Leaders guide military job seekers during summit

| October 21, 2016 | 0 Comments
Matt Brogdon from Microsoft, speaks about the information technology programs available to veterans from his company during a panel discussion at the summit. Marnie Holder, director of summits for Hiring Our Heroes, moderated the panel. (Photo by Christine Cabalo, Oahu Publications)

Matt Brogdon (second from right), from Microsoft, speaks about the information technology programs available to veterans from his company during a panel discussion at the summit. Marnie Holder, director of summits for Hiring Our Heroes, moderated the panel. (Photo by Christine Cabalo, Oahu Publications)

“Now Hiring” is a two-part series chronicling the Hawaii Transition Summit held at Schofield Barracks and Wheeler Army Airfield from Oct. 18-19. Part I features the leaders attending the summit and assisting job seekers who are service members, military spouses and retirees.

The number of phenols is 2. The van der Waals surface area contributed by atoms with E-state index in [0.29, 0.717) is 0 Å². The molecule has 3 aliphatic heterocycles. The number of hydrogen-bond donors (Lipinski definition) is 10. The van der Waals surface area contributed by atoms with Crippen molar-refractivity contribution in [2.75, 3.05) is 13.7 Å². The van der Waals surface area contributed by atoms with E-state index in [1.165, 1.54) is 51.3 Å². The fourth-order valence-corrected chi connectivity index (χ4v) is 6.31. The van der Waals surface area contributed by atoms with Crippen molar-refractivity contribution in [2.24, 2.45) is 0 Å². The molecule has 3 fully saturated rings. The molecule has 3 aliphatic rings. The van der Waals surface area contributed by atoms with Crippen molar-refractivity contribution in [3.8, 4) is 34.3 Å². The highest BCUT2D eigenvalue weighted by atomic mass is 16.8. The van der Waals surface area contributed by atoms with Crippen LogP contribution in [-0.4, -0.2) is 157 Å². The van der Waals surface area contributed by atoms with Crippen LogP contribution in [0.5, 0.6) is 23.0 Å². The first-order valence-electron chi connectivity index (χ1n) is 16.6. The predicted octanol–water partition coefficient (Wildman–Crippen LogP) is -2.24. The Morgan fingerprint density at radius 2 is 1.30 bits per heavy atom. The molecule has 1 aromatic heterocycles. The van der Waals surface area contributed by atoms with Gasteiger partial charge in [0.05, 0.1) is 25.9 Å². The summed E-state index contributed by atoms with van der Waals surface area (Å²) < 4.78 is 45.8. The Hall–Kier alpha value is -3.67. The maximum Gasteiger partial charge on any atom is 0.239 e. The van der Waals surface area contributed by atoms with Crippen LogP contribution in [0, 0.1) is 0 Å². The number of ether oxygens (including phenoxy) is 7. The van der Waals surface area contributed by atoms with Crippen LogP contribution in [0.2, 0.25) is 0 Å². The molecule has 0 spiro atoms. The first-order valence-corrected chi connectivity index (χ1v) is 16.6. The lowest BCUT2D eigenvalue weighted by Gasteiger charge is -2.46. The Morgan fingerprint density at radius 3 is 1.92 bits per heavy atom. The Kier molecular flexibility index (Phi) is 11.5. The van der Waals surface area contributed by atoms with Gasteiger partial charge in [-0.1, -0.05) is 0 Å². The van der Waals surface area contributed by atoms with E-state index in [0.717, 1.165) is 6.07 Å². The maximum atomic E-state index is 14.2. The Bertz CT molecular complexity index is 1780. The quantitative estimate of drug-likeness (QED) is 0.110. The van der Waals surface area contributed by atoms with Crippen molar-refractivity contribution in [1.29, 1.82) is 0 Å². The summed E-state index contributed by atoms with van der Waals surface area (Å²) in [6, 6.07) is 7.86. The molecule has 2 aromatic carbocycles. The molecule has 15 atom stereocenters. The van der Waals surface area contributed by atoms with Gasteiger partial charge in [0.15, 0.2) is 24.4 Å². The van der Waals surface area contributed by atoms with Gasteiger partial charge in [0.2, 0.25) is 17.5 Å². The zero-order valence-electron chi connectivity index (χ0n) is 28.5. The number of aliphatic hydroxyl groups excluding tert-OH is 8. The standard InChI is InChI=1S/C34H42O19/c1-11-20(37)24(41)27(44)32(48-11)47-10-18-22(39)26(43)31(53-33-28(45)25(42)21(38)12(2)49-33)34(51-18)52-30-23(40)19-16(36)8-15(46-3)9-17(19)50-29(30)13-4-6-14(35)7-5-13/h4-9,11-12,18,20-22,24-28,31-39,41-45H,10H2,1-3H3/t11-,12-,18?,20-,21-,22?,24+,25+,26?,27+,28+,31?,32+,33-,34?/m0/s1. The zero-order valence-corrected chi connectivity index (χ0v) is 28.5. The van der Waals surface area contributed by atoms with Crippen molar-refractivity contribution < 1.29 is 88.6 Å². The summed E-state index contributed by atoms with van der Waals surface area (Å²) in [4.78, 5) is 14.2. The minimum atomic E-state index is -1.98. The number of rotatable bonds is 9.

Christine Cabalo
Staff Writer

SCHOFIELD BARRACKS — Civilian business leaders and senior military personnel rallied to solve the challenge of helping the military community find jobs during the Hawaii Transition Summit, Oct. 25.

The two-day summit was organized by the Schofield Barracks Transition Assistance Program (TAP) and Hiring Our Heroes, an affiliate of the U.S. Chamber of Commerce.

The senior leaders spent the first day learning and discussing how to ensure their Soldiers make successful transitions to the civilian workforce.

The summit’s first keynote speaker was U.S. Rep. Tulsi Gabbard.

“This kind of summit sends a strong message that when Soldiers are ready to lay down the uniform, they are not kicked to curb,” she said. “We’ve all heard from Soldiers who have expressed that fear.”

Congresswoman Tulsi Gabbard speaks to senior leaders about how to assist their sol- diers with transitioning out of the army while still meeting the mission during the first day of the hawaii Transition summit, Oct. 25. (Courtesy Of U.S. Rep. Tulsi Gabbard)

Congresswoman Tulsi Gabbard speaks to senior leaders about how to assist their sol- diers with transitioning out of the army while still meeting the mission during the first day of the hawaii Transition summit, Oct. 25. (Courtesy Of U.S. Rep. Tulsi Gabbard)